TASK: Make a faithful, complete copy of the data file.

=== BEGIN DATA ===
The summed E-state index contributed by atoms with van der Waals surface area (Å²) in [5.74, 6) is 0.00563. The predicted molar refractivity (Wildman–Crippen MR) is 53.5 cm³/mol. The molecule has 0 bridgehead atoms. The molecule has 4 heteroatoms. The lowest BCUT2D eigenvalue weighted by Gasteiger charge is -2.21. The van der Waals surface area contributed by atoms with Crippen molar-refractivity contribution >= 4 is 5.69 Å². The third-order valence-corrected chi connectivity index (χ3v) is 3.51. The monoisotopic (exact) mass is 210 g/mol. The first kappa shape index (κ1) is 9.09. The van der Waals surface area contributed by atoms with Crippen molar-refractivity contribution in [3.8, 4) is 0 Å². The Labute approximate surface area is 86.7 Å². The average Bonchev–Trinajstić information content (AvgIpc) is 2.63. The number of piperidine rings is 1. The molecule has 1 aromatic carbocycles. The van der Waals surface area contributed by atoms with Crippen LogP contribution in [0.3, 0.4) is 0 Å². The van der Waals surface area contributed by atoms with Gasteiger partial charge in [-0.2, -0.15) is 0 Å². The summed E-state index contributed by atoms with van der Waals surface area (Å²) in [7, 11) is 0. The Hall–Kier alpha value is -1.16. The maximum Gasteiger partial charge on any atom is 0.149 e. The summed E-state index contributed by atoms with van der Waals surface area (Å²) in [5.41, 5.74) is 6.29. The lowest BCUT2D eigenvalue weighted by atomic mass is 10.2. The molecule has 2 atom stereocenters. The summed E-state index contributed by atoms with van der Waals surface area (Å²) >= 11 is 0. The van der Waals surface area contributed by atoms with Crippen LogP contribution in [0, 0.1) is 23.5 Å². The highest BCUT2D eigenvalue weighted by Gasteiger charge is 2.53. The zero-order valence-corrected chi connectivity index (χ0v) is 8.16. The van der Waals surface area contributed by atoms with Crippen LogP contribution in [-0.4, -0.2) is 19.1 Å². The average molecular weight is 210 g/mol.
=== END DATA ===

The summed E-state index contributed by atoms with van der Waals surface area (Å²) in [5.74, 6) is 0.00563. The predicted molar refractivity (Wildman–Crippen MR) is 53.5 cm³/mol. The molecule has 0 bridgehead atoms. The molecule has 4 heteroatoms. The lowest BCUT2D eigenvalue weighted by Gasteiger charge is -2.21. The van der Waals surface area contributed by atoms with Crippen molar-refractivity contribution >= 4 is 5.69 Å². The third-order valence-corrected chi connectivity index (χ3v) is 3.51. The monoisotopic (exact) mass is 210 g/mol. The first kappa shape index (κ1) is 9.09. The van der Waals surface area contributed by atoms with Crippen molar-refractivity contribution in [3.8, 4) is 0 Å². The Labute approximate surface area is 86.7 Å². The average Bonchev–Trinajstić information content (AvgIpc) is 2.63. The number of piperidine rings is 1. The molecule has 1 aromatic carbocycles. The van der Waals surface area contributed by atoms with Crippen LogP contribution in [0.3, 0.4) is 0 Å². The van der Waals surface area contributed by atoms with Gasteiger partial charge in [-0.2, -0.15) is 0 Å². The summed E-state index contributed by atoms with van der Waals surface area (Å²) in [7, 11) is 0. The Hall–Kier alpha value is -1.16. The maximum Gasteiger partial charge on any atom is 0.149 e. The summed E-state index contributed by atoms with van der Waals surface area (Å²) in [5.41, 5.74) is 6.29. The lowest BCUT2D eigenvalue weighted by atomic mass is 10.2. The molecule has 2 atom stereocenters. The summed E-state index contributed by atoms with van der Waals surface area (Å²) >= 11 is 0. The van der Waals surface area contributed by atoms with Crippen LogP contribution in [0, 0.1) is 23.5 Å². The highest BCUT2D eigenvalue weighted by Gasteiger charge is 2.53. The zero-order valence-corrected chi connectivity index (χ0v) is 8.16. The van der Waals surface area contributed by atoms with Crippen LogP contribution in [-0.4, -0.2) is 19.1 Å². The average molecular weight is 210 g/mol.